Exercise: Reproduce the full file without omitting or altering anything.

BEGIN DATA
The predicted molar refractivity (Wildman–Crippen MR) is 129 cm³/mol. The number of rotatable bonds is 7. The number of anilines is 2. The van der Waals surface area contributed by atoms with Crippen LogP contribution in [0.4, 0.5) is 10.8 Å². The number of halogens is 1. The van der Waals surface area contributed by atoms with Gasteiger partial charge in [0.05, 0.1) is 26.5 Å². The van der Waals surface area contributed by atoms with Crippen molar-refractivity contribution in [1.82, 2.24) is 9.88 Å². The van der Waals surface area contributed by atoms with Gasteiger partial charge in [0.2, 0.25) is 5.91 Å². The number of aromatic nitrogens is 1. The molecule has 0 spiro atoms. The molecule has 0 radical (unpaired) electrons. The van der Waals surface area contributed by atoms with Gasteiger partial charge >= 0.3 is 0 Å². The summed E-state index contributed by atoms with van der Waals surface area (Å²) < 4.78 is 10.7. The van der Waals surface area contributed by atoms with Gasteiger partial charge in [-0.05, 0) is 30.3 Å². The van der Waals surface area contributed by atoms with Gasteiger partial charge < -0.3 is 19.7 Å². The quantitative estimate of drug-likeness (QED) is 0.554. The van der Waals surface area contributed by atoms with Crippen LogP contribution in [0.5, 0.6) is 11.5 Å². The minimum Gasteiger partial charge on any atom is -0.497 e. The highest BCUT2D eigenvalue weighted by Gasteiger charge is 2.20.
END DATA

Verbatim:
The predicted molar refractivity (Wildman–Crippen MR) is 129 cm³/mol. The number of rotatable bonds is 7. The number of anilines is 2. The van der Waals surface area contributed by atoms with Crippen LogP contribution in [0.4, 0.5) is 10.8 Å². The number of halogens is 1. The van der Waals surface area contributed by atoms with Gasteiger partial charge in [0.05, 0.1) is 26.5 Å². The van der Waals surface area contributed by atoms with Crippen molar-refractivity contribution in [1.82, 2.24) is 9.88 Å². The van der Waals surface area contributed by atoms with Gasteiger partial charge in [0.2, 0.25) is 5.91 Å². The number of aromatic nitrogens is 1. The molecule has 0 spiro atoms. The molecule has 0 radical (unpaired) electrons. The van der Waals surface area contributed by atoms with Gasteiger partial charge >= 0.3 is 0 Å². The summed E-state index contributed by atoms with van der Waals surface area (Å²) < 4.78 is 10.7. The van der Waals surface area contributed by atoms with Gasteiger partial charge in [-0.05, 0) is 30.3 Å². The van der Waals surface area contributed by atoms with Gasteiger partial charge < -0.3 is 19.7 Å². The quantitative estimate of drug-likeness (QED) is 0.554. The van der Waals surface area contributed by atoms with Crippen LogP contribution in [0.5, 0.6) is 11.5 Å². The minimum Gasteiger partial charge on any atom is -0.497 e. The highest BCUT2D eigenvalue weighted by Gasteiger charge is 2.20.